For the French, proximity breeds fear

Written by Malcolm Subhan | Updated: Jun 25 2005, 05:30am hrs
No to plumbers from Poland Yes to IT professionals from India No to T-shirts from India and China Yes to T-shirts from Bangladesh The French voters, who decisively rejected the first-ever Constitution for the 25-nation European Union (EU) on May 29 were voting in fact to keep their jobs. According to a Gallup poll conducted two days later, 31% of those who voted No did so because they feared the Constitutions negative effects on the job situation, while another 25% voted No because there is too much unemployment in France. Fear of unemployment is particularly strong within the EUs 15 older member states, especially since the EUs enlargement a year ago, which added eight much poorer East and Central European countries (plus Malta and Cyprus) to the EU. Because wages are much lower in these eight countries, they represent an important pool of cheap labour. Hence, fears of Polish plumbers invading France, fears which are exacerbated by the fact that jobs from the wealthier EU countries, like France, are moving to these poorer EU countries as companies transfer production and outsource services to them.

Fears of companies relocating within the EU and, worse yet, to non-EU countries, were clearly reflected at a conference organised by the French Institute of International Relations, in collaboration with the Brussels-based European Economic and Social Committee (EESC) on June 17. (All 15 European members of the India-EU Round Table are drawn from the EESC) The conference accepted relocation within the EU as a fact of economic life, but saw relocation to countries such as China and India as a far more serious long-term threat to the competitiveness of EU companies, both large and small.

The EUs trade supremo, Peter Mandelson, referred to these fears in a speech he gave in Washington, US, on June 17. In the space of a decade, China and India have emerged as challenging, dynamic competitors. Industries are moving to Central America and Asia, he declared. There is much fear on both sides of the Atlantic, he went on, that we have somehow given away too much in the name of free trade - exchanged old certainties for cheaper clothes or cars. For the EUs chief spokesman on trade, the benefits of trade liberalisation are widely spread and only vaguely appreciated. The costs are borne by a vulnerable - and vocal - few, who may be hit very hard.

As the EUs chief trade negotiator, Peter Mandelson remains an important bulwark against the rising tide or protectionism in the EU. But, the events of the last fortnight or so have demonstrated that his hands are tied by his political masters. He is currently engaged in a trial of strength with them on an issue of crucial importance to India. Mandelson wants Indian exports of textiles and clothing to be granted GSP treatment under the EUs revised generalised system of preferences (GSP) scheme. He is opposed by some 13 countries, led by France. The outcome of this trial of strength is still in doubt, even though the EU must introduce its revised scheme on July 1, as required by a WTO ruling.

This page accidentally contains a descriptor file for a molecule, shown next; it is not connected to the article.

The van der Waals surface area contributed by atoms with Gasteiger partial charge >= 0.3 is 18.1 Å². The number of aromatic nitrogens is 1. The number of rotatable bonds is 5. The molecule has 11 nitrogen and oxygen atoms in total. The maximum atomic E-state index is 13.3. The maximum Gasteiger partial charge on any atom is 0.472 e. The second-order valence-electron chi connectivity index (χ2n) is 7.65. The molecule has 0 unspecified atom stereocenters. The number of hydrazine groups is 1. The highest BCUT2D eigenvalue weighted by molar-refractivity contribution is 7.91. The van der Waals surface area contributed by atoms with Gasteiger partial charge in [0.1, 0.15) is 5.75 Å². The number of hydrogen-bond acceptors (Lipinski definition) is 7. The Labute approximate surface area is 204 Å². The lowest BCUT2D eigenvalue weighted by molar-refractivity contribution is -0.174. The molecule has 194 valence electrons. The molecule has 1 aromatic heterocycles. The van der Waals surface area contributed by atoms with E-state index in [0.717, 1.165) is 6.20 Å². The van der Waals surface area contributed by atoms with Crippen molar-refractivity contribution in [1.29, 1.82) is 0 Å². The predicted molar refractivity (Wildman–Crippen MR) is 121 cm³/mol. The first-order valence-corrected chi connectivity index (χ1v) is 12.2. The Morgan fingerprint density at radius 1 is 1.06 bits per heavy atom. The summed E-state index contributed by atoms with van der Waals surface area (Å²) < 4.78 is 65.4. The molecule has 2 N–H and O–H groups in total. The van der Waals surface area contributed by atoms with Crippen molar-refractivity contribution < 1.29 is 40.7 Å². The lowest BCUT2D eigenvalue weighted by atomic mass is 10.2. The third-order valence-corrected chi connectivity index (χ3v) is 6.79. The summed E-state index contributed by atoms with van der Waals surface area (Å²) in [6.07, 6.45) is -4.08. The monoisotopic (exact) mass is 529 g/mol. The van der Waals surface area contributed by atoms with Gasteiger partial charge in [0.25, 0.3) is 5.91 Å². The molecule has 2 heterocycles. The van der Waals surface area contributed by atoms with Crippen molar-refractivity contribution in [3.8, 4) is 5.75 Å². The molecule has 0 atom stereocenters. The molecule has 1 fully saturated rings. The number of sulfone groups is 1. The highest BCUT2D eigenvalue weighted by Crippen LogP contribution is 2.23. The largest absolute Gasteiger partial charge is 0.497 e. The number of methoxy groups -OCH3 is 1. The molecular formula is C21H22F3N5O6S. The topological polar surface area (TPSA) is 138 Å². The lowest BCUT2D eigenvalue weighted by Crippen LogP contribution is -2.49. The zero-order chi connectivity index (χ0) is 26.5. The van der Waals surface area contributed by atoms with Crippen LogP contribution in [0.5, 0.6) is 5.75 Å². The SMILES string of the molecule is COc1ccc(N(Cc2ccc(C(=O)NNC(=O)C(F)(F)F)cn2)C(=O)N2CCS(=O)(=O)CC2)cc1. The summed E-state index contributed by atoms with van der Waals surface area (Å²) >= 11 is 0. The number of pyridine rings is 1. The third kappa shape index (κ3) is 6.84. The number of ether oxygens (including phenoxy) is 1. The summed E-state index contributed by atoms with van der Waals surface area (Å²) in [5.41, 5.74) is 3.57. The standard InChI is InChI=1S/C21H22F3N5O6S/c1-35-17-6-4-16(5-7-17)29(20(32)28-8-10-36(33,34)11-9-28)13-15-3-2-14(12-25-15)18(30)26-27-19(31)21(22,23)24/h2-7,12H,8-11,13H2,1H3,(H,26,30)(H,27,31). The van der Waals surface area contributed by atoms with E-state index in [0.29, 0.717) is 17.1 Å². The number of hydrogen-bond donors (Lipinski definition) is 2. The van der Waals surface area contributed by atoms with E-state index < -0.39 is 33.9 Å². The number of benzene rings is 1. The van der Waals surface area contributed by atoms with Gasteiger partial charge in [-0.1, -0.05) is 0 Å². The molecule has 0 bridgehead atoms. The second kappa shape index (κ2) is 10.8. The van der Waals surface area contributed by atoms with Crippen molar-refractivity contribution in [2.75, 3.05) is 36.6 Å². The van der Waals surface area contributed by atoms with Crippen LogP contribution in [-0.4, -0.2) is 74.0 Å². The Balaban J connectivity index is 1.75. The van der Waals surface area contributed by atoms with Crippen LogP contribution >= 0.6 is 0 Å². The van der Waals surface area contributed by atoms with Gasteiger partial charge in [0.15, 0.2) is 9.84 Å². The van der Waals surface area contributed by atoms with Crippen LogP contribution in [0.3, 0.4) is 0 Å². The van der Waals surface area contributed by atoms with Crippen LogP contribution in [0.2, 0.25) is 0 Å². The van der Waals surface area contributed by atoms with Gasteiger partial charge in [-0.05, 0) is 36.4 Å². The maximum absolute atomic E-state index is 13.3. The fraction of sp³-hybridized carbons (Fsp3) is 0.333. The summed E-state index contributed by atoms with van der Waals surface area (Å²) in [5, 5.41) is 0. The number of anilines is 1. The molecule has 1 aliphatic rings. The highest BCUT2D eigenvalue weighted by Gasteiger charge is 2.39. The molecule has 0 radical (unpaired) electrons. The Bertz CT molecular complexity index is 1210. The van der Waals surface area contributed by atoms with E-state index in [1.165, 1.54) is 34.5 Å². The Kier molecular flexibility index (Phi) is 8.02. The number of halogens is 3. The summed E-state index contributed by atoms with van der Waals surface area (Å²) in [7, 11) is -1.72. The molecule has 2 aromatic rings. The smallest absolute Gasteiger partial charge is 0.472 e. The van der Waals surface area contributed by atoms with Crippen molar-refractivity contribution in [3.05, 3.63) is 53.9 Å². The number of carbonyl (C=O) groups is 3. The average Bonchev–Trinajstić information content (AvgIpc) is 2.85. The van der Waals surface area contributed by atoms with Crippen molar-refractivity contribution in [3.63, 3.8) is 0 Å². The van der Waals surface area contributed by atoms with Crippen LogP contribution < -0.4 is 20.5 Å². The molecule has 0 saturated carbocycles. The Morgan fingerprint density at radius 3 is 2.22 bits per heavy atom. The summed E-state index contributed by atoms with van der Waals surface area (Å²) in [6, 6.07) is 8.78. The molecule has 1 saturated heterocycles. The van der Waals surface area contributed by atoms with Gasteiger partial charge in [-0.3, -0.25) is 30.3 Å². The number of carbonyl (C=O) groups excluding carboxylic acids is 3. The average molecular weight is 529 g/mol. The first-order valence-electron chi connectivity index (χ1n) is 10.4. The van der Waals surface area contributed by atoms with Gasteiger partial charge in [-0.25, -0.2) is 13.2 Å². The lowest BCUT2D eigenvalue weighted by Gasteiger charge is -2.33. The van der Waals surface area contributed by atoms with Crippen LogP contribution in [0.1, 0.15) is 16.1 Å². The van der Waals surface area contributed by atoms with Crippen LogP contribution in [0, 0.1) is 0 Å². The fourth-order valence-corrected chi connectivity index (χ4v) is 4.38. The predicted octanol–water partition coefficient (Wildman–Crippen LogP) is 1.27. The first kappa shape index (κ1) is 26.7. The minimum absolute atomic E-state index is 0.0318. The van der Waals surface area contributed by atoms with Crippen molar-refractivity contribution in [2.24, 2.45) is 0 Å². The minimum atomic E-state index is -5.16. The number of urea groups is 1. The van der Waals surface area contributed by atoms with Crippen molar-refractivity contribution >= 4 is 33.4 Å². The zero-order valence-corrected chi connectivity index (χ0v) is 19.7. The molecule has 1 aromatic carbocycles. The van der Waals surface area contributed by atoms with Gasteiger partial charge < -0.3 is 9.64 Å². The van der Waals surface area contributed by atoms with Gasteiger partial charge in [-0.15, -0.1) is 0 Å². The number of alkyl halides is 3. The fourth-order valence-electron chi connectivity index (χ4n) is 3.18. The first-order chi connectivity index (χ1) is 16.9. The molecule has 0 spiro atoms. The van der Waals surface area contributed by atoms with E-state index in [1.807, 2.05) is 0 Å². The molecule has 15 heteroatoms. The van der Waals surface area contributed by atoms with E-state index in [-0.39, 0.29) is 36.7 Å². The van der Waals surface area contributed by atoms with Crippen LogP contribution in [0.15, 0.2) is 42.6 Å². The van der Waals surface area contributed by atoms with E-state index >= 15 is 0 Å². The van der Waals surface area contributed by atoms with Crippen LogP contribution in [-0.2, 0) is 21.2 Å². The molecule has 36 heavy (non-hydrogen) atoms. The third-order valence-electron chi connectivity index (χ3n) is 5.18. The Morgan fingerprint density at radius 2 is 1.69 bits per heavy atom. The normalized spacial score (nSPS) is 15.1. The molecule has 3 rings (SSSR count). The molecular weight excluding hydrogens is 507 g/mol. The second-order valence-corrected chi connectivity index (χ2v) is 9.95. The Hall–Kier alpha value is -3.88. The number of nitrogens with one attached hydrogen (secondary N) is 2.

Exclusion from the EUs GSP scheme is not the only threat facing Indian textiles and clothing. Euratex, the powerful Brussels-based lobby representing European textile and clothing manufacturers, has now turned its attention to the EUs imports of Indian textiles and clothing since January 1. Euratex had concentrated on Chinese textile and garment exports for two reasons: First, they were entering the EU in far greater volume than Indian exports and secondly, it was much easier to restrict Chinese exports under the terms of Chinas accession to the WTO. Having forced Mandelson to impose import quotas on 10 categories of Chinese textiles and clothing, Euratex feels it can now concentrate on Indian exports.

The demands for protection against Asian manufacturers could well be extended to similar demands as regards Asian, including Indian, agricultural exports. In short, EU governments may insist that Mandelson take a hard line as regards the agricultural negotiations in the Doha Development round of trade negotiations. If so, the outlook for the crucial meeting of WTO trade ministers in Hong Kong in December is bleak.

The fact is that unless the EU and US in particular give their whole-hearted political backing to the Doha round, it could well fizzle out next year.

The prospects for a breakthrough in Hong Kong are not very good. Subsidies still account for 30% of farmers incomes on average in the OECD countries, with the EU well ahead of the US and Japan: EU producer subsidies amounted to $133 billion.

Last year, as compared to under $50 billion in Japan and the US, according to a study by the OECD secretariat in Paris. The UK has made it clear that it wants EU farm subsidies sharply reduced, and the money thus saved invested in scientific research and technological development. France is not the only EU country strongly opposed to Tony Blairs demands; so is the UKs immediate neighbour, Ireland - not to mention the EUs Central and East European members.

All in all, the rising tide of protectionism in the EU is posing a threat to trade.